“I didn’t want them getting curious,” she said. “I guess he didn’t follow my instructions. But I knew that paganism isn’t for harming people.”
Marla said the man she loved changed after he got a copy of “The Satanic Bible.” He even asked her to read it. But after making it through the first two pages, Marla said she told Larry she didn’t like the book because it contradicted the Bible.
Larry brought red, white and black candles into their home, drew a sigil of Baphomet in crayon on a dresser and used a kitchen knife to draw his own blood, according to Marla. He would walk into the woods, cast his spells and return with cuts on his hands. She admits Larry’s behavior scared her.
“I stayed away from it,” she said. “I don’t know what it does. I don’t know the effects of it.”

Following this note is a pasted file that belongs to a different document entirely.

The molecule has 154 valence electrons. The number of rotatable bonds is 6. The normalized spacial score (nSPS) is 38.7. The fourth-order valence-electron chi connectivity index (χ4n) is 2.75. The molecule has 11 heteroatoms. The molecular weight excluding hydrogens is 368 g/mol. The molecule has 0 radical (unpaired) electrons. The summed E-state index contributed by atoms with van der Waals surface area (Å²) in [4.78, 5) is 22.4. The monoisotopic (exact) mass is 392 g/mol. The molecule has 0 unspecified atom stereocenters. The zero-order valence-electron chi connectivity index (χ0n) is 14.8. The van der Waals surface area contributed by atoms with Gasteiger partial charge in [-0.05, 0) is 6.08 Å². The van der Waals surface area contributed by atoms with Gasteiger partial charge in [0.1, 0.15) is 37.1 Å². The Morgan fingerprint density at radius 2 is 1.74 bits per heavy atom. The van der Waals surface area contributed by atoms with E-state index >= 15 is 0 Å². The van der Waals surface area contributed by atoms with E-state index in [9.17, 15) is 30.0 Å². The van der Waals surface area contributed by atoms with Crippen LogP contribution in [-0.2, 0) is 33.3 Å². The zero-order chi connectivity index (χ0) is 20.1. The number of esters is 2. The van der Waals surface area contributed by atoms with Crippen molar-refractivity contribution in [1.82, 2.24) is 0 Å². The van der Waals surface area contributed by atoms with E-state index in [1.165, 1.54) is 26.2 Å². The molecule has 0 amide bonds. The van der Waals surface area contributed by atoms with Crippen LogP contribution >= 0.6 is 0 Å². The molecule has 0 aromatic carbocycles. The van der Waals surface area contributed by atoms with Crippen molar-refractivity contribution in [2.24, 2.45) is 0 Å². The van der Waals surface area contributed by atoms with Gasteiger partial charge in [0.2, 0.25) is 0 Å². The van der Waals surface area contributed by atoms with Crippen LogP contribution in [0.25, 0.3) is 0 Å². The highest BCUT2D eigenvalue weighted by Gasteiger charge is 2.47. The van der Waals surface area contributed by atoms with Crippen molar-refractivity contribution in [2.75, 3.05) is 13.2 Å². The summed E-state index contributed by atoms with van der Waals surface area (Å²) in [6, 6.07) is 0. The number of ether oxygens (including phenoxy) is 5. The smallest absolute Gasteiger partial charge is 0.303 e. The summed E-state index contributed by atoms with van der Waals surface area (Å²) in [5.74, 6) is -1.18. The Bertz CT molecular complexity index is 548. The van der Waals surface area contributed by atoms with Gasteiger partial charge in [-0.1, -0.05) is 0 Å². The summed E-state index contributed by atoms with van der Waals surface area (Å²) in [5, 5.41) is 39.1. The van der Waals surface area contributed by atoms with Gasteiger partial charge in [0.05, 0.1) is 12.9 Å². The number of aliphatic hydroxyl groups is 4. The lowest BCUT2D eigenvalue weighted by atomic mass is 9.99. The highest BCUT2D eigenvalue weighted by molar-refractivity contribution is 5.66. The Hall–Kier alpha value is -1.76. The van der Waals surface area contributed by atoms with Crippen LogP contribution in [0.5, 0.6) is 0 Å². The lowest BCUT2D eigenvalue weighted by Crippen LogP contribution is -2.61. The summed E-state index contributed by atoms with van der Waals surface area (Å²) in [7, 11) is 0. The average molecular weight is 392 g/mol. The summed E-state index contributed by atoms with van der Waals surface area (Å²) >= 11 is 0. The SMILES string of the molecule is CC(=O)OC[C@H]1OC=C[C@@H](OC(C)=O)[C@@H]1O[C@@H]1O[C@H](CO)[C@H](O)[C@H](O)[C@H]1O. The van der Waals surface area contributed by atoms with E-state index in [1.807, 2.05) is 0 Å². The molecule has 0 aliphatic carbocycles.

In June 2007, Marla said Larry, who was diagnosed with bipolar disorder, stopped taking his medication. After that, they fought often about everything, from the severity of disciplining the children to doing dishes and laundry. Whenever Marla went out with her friends, who she said are mostly male, Larry thought she was cheating on him. She took her children or female friends along to put him at ease.
Finally, Marla gave Larry an ultimatum. He had to take his medication and attend counseling with her, or she would leave him. Although Marla didn’t want to go through another divorce, she said she didn’t want the kids to see her fight with Larry anymore.
After Thanksgiving, Larry saw a physician at Siouxland Metal Health. The doctor wanted to conduct additional tests before prescribing his medication. Marla said Larry never made a follow-up appointment.
Two weeks before the killings, Marla said Larry told her something chilling. He said he could “hurt her in the worst possible way without touching her.” Though alarmed, she believed the comment was the result of Larry’s anger toward her about the ultimatum.